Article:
GENERAL UNIVERSITY POLICY REGARDING ACADEMIC APPOINTEES The Faculty Code of Conduct
APM - 015
Serious violation of University policies governing the professional conduct of faculty, including but not limited to policies applying to research, outside professional activities, conflicts of commitment, clinical practices, violence in the workplace, and whistleblower protections.
Ethical Principles. “As colleagues, professors have obligations that derive from common membership in the community of scholars. Professors do not discriminate against or harass colleagues. They respect and defend the free inquiry of associates. In the exchange of criticism and ideas professors show due respect for the opinions of others. Professors acknowledge academic debts and strive to be objective in their professional judgment of colleagues. Professors accept their share of faculty responsibilities for the governance of their institution.” (AAUP Statement, 1966; Revised, 1987)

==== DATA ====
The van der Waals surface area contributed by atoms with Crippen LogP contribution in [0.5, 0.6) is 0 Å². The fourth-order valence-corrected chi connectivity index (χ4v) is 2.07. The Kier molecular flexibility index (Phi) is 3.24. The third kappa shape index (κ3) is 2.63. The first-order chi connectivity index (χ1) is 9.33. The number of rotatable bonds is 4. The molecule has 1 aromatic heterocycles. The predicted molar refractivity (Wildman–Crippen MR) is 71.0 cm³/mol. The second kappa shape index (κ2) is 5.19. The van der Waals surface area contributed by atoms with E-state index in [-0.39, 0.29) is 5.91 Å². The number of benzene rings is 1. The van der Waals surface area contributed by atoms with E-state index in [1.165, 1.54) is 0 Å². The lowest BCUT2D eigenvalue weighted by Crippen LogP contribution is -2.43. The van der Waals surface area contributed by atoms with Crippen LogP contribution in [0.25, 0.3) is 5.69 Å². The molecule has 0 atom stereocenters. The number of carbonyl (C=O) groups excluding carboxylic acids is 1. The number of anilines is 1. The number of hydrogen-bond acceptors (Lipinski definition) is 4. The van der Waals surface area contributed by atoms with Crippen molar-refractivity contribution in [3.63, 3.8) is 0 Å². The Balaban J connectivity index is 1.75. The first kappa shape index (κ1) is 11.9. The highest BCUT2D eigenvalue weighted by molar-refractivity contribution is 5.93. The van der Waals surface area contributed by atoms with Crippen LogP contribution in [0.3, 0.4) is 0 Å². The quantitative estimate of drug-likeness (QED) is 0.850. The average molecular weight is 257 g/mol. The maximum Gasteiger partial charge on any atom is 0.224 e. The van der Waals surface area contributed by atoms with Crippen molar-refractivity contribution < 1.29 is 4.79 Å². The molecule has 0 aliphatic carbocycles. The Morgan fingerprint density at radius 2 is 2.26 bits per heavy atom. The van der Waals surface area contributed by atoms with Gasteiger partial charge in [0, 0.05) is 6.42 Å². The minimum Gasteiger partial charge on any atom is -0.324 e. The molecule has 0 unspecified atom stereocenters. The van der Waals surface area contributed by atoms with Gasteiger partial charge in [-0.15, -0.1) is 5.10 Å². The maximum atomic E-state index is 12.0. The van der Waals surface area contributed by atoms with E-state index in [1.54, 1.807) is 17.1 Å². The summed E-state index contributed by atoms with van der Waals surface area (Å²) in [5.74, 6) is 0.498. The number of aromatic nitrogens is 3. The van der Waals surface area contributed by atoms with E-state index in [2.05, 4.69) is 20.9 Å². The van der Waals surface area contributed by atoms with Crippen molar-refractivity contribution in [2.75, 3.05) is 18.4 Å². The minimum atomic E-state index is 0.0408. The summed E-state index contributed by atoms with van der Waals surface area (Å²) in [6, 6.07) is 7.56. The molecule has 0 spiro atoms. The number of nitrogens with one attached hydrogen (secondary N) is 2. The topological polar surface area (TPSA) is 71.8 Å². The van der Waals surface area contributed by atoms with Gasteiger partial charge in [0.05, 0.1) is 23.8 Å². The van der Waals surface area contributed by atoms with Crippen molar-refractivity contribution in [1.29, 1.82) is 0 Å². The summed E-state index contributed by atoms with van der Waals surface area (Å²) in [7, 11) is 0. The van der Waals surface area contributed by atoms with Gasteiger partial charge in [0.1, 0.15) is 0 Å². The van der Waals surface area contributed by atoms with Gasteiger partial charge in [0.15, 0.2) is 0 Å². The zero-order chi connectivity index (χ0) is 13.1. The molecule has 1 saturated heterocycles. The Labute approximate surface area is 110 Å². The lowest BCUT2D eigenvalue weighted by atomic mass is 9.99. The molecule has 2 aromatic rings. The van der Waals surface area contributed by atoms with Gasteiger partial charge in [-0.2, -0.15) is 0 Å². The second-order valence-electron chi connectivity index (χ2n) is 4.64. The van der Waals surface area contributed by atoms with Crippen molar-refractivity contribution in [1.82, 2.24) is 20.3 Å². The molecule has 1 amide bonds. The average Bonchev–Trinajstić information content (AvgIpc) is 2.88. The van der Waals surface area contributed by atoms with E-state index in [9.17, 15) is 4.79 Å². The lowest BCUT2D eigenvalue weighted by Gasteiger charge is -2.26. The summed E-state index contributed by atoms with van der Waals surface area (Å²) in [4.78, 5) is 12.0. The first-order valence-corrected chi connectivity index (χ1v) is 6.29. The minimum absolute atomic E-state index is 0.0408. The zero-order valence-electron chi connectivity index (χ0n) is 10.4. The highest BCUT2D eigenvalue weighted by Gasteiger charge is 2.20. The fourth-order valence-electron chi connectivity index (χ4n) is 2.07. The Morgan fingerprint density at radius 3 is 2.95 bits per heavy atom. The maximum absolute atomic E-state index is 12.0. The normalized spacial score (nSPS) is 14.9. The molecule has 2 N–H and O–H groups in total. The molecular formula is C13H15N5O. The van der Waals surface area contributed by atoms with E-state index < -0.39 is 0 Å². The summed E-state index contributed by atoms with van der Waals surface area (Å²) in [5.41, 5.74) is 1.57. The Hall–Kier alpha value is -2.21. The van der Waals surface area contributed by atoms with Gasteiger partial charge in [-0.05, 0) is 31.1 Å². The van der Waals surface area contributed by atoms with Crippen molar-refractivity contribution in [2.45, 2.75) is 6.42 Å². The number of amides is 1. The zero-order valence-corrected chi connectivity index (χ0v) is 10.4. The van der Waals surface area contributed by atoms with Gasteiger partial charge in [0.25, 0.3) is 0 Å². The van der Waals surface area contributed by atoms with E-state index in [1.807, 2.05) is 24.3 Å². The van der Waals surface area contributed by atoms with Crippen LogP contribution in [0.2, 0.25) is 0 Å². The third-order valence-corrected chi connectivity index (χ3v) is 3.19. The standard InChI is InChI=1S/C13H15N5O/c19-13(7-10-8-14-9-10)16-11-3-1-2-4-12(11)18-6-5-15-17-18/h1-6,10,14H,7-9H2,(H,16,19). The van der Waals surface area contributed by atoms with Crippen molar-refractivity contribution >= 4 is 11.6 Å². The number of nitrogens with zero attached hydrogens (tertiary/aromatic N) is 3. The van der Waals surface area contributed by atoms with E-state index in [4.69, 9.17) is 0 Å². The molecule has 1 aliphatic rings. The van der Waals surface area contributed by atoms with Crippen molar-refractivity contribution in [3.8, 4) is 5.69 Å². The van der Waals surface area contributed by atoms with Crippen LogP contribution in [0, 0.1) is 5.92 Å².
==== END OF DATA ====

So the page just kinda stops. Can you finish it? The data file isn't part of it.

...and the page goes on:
Types of unacceptable conduct:
Making evaluations of the professional competence of faculty members by criteria not directly reflective of professional performance.
Discrimination, including harassment, against faculty on political grounds, or for reasons of race, color, religion, sex, sexual orientation, gender, gender expression, gender identity, ethnic origin, national origin, ancestry, marital status, pregnancy, physical or mental disability, medical condition (cancer-related or genetic characteristics), genetic information (including family medical history), or service in the uniformed services as defined by the Uniformed Services Employment and Reemployment Rights Act of 1994 (USERRA), as well as state military and naval service, or, within the limits imposed by law or University regulations, because of age or citizenship or for other arbitrary or personal reasons.
Violation of the University policy, including the pertinent guidelines, applying to nondiscrimination against faculty on the basis of disability.
Breach of established rules governing confidentiality in personnel procedures.
Ethical Principles. “Faculty members have the same rights and obligations as all citizens. They are as free as other citizens to express their views and to participate in the political processes of the community. When they act or speak in their personal and private capacities, they should avoid deliberately creating the impression that they represent the University.” (U.C. Academic Council Statement, 1971)